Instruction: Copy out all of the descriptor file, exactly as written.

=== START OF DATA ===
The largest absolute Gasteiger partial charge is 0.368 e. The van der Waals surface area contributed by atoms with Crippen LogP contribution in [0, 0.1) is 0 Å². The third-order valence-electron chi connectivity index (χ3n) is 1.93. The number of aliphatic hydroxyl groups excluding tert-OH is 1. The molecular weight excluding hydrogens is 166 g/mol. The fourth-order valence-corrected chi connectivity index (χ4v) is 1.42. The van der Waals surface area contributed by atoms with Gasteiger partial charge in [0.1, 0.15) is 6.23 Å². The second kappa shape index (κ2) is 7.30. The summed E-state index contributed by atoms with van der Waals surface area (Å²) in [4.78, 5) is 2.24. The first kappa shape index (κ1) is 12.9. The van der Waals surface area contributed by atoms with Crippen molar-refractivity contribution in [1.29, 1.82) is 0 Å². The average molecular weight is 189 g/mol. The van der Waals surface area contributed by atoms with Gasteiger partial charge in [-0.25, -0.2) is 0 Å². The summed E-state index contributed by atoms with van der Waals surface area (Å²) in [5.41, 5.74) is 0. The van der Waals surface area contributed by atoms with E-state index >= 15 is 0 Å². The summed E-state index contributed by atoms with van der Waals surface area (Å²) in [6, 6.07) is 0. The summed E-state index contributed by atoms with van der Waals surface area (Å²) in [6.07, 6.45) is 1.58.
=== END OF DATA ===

The largest absolute Gasteiger partial charge is 0.368 e. The van der Waals surface area contributed by atoms with Crippen LogP contribution in [0, 0.1) is 0 Å². The third-order valence-electron chi connectivity index (χ3n) is 1.93. The number of aliphatic hydroxyl groups excluding tert-OH is 1. The molecular weight excluding hydrogens is 166 g/mol. The fourth-order valence-corrected chi connectivity index (χ4v) is 1.42. The van der Waals surface area contributed by atoms with Gasteiger partial charge in [0.1, 0.15) is 6.23 Å². The second kappa shape index (κ2) is 7.30. The summed E-state index contributed by atoms with van der Waals surface area (Å²) in [4.78, 5) is 2.24. The first kappa shape index (κ1) is 12.9. The van der Waals surface area contributed by atoms with Crippen molar-refractivity contribution in [1.29, 1.82) is 0 Å². The average molecular weight is 189 g/mol. The van der Waals surface area contributed by atoms with Gasteiger partial charge in [-0.25, -0.2) is 0 Å². The summed E-state index contributed by atoms with van der Waals surface area (Å²) in [5.41, 5.74) is 0. The van der Waals surface area contributed by atoms with E-state index >= 15 is 0 Å². The summed E-state index contributed by atoms with van der Waals surface area (Å²) in [6, 6.07) is 0. The summed E-state index contributed by atoms with van der Waals surface area (Å²) in [6.07, 6.45) is 1.58.